In Chicago, for example, workers have achieved some tangible results. After April protests, “the organizers at [Whole Foods] and many other stores got raises . . . and other people got small promotions.” The protesters convinced “management to agree to a new attendance policy” and, according to Kahle, “a water cooler and a place where we can take breaks.” Further, workers who strike are “going back to work with impunity, at least initially.” Others report “incremental store-specific victories” as well, “from scheduling changes, to raises, to the restoration of a tip jar.”

What challenges or limitations does the fast food campaign face?

Yet, there is reason to think these specific gains might be short-lived and the hope for broader changes might be overly optimistic. One union leader, Peter Olney, organizing director of the International Longshore and Warehouse Union and a former SEIU organizer, has pointed out that striking workers may not get fired right away, but—as unions have seen in campaigns at WalMart—“firings [will occur] six months later for absenteeism or some other trumped-up infraction.” Without a fully functioning organization to protect activist workers from this type of retaliation, Olney worries it will be difficult to “prevent a chilling effect on the rest of the workforce.”

Further, “some seasoned pro-labor observers,” like City University of New York’s Ruth Milkman, argue that despite impressive initial successes or some improvements in industry standards, the fast food campaign is unlikely to surmount  “the enormous obstacles to winning union recognition today in any private sector workplace.” In other words, the labor movement simply does not have the power or influence it once did to leverage this type of activism into effective, widespread unionization efforts. This seems especially true in the fast food context: as Olney observes, “[u]nlike SEIU’s previous victories with janitors—where the union already had a mighty fortress of organized commercial janitor locals in [New York], Chicago and [San Francisco] as a base to organize from—and with homecare workers— where you had public financing and could mobilize public power—in Wal-Mart, or the fast food industry, you’re starting with a blank slate and doing pure private-sector organizing.”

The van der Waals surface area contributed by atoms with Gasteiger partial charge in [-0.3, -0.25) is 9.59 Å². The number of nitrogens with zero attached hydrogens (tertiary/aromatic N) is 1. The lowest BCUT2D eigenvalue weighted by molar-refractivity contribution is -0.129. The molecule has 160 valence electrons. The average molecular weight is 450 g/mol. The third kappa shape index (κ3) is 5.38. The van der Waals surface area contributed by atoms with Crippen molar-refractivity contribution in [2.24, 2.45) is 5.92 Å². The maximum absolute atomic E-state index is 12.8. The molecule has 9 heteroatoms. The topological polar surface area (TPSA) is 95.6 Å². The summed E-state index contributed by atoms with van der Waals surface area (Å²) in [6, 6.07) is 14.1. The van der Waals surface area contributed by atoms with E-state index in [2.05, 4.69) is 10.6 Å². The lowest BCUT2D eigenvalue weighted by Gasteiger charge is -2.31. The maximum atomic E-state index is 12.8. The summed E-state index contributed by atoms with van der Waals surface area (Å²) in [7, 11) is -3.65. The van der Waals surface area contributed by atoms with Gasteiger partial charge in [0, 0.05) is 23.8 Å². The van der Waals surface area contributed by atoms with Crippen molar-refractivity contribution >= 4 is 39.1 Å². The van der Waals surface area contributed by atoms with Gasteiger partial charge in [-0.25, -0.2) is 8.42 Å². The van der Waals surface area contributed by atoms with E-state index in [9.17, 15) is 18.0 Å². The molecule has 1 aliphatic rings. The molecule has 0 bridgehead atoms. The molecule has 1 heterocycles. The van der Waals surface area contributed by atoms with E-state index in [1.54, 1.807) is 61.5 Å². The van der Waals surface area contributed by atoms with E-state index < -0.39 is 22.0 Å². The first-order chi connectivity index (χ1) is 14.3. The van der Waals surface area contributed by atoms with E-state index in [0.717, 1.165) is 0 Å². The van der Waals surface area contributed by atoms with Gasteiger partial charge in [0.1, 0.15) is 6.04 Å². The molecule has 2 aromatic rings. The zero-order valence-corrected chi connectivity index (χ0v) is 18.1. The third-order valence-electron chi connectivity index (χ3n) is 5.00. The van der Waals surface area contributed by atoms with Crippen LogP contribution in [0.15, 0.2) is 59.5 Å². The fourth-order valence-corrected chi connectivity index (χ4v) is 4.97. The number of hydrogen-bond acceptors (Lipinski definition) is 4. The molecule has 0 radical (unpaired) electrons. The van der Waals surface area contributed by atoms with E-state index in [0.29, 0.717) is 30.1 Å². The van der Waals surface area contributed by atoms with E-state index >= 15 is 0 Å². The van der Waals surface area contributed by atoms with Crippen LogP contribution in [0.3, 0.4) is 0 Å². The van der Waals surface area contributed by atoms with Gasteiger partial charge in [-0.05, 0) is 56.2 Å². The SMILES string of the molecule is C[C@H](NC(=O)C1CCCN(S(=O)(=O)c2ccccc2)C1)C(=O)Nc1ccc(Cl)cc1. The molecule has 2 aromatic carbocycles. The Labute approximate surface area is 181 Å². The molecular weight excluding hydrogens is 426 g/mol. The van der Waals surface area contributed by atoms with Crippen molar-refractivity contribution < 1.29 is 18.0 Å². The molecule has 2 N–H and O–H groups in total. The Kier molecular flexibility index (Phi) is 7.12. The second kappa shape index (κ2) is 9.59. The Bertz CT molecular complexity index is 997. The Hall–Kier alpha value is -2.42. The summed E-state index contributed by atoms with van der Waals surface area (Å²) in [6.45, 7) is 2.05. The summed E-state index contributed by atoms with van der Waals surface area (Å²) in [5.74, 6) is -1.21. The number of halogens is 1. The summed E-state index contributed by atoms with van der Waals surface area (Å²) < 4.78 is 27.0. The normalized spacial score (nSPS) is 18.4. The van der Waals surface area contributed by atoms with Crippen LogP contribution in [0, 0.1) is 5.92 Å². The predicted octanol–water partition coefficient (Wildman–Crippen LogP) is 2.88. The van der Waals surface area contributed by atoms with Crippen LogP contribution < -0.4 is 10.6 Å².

Finally, in the Atlantic, Derek Thompson points out larger patterns that suggest that the fast food campaign is unlikely to succeed in achieving broad changes. He examines post-1990 trends in three major industries that “historically attract young, low-educated workers:” manufacturing, retail, and food services.  Thompson notes that while manufacturing’s “share of all jobs fell by nearly 50 percent,” and retail “flat-lined,” food services “[s]hot up by 25 percent.” He argues that this data “suggest that the collapse of middle-income stalwarts like manufacturing has left a glut of young low-skill workers who are rushing into to fill local service-sector needs at big-box stores and fast-food chains.”  More bluntly, “there are more people willing to do these jobs than there are people willing to strike,” and there does not appear to be “a threat from consumers demanding higher wages for their fast-food clerks by not buying burgers and fries” at huge chains like McDonald’s or Burger King.

Confronted with this skepticism of the fast food campaign, SEIU President Henry has highlighted recent successes in organizing janitors and homecare workers, emphasizing that many observers were pessimistic about those efforts too.  Not mincing words, she has said that she can “get a little pissed when labor academics” predict that organizing efforts will fail, noting that the labor movement has “made the impossible possible time and again.”